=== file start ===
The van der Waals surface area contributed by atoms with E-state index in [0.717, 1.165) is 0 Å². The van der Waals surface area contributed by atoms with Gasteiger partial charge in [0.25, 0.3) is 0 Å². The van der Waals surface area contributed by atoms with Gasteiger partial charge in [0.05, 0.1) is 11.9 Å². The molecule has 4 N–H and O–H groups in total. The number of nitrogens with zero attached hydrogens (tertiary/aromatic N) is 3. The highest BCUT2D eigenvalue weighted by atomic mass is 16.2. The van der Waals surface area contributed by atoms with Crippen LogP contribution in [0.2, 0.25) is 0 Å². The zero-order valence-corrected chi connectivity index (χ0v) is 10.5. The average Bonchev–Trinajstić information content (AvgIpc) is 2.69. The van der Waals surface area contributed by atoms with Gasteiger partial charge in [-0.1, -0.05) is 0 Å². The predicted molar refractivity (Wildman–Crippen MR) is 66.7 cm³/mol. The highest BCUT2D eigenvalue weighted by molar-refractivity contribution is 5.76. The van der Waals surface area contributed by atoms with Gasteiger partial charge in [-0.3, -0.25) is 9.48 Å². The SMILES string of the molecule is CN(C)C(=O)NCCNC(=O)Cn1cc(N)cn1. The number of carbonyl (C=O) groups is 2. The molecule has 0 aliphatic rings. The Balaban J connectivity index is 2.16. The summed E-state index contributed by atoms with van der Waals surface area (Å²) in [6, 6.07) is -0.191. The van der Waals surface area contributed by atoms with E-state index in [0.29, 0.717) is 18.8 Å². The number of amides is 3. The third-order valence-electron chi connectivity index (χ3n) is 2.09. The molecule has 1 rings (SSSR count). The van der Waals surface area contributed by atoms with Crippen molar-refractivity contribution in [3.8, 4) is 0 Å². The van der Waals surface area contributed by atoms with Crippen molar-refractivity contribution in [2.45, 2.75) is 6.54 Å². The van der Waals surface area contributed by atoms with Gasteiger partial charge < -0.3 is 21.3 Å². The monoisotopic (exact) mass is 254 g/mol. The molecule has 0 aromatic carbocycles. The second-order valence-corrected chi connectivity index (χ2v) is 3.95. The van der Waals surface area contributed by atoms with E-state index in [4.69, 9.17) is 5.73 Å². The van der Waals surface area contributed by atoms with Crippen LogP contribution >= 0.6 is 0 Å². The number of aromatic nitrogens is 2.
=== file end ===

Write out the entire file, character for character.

The van der Waals surface area contributed by atoms with E-state index in [0.717, 1.165) is 0 Å². The van der Waals surface area contributed by atoms with Gasteiger partial charge in [0.25, 0.3) is 0 Å². The van der Waals surface area contributed by atoms with Gasteiger partial charge in [0.05, 0.1) is 11.9 Å². The molecule has 4 N–H and O–H groups in total. The number of nitrogens with zero attached hydrogens (tertiary/aromatic N) is 3. The highest BCUT2D eigenvalue weighted by atomic mass is 16.2. The van der Waals surface area contributed by atoms with Crippen LogP contribution in [0.2, 0.25) is 0 Å². The zero-order valence-corrected chi connectivity index (χ0v) is 10.5. The average Bonchev–Trinajstić information content (AvgIpc) is 2.69. The van der Waals surface area contributed by atoms with Gasteiger partial charge in [-0.1, -0.05) is 0 Å². The predicted molar refractivity (Wildman–Crippen MR) is 66.7 cm³/mol. The highest BCUT2D eigenvalue weighted by molar-refractivity contribution is 5.76. The van der Waals surface area contributed by atoms with Gasteiger partial charge in [-0.3, -0.25) is 9.48 Å². The SMILES string of the molecule is CN(C)C(=O)NCCNC(=O)Cn1cc(N)cn1. The number of carbonyl (C=O) groups is 2. The molecule has 0 aliphatic rings. The Balaban J connectivity index is 2.16. The summed E-state index contributed by atoms with van der Waals surface area (Å²) in [6, 6.07) is -0.191. The van der Waals surface area contributed by atoms with E-state index in [0.29, 0.717) is 18.8 Å². The number of amides is 3. The third-order valence-electron chi connectivity index (χ3n) is 2.09. The molecule has 1 rings (SSSR count). The van der Waals surface area contributed by atoms with Crippen molar-refractivity contribution in [3.8, 4) is 0 Å². The van der Waals surface area contributed by atoms with Crippen molar-refractivity contribution in [2.45, 2.75) is 6.54 Å². The van der Waals surface area contributed by atoms with Gasteiger partial charge < -0.3 is 21.3 Å². The monoisotopic (exact) mass is 254 g/mol. The molecule has 0 aromatic carbocycles. The second-order valence-corrected chi connectivity index (χ2v) is 3.95. The van der Waals surface area contributed by atoms with E-state index in [4.69, 9.17) is 5.73 Å². The van der Waals surface area contributed by atoms with Crippen LogP contribution >= 0.6 is 0 Å². The number of aromatic nitrogens is 2.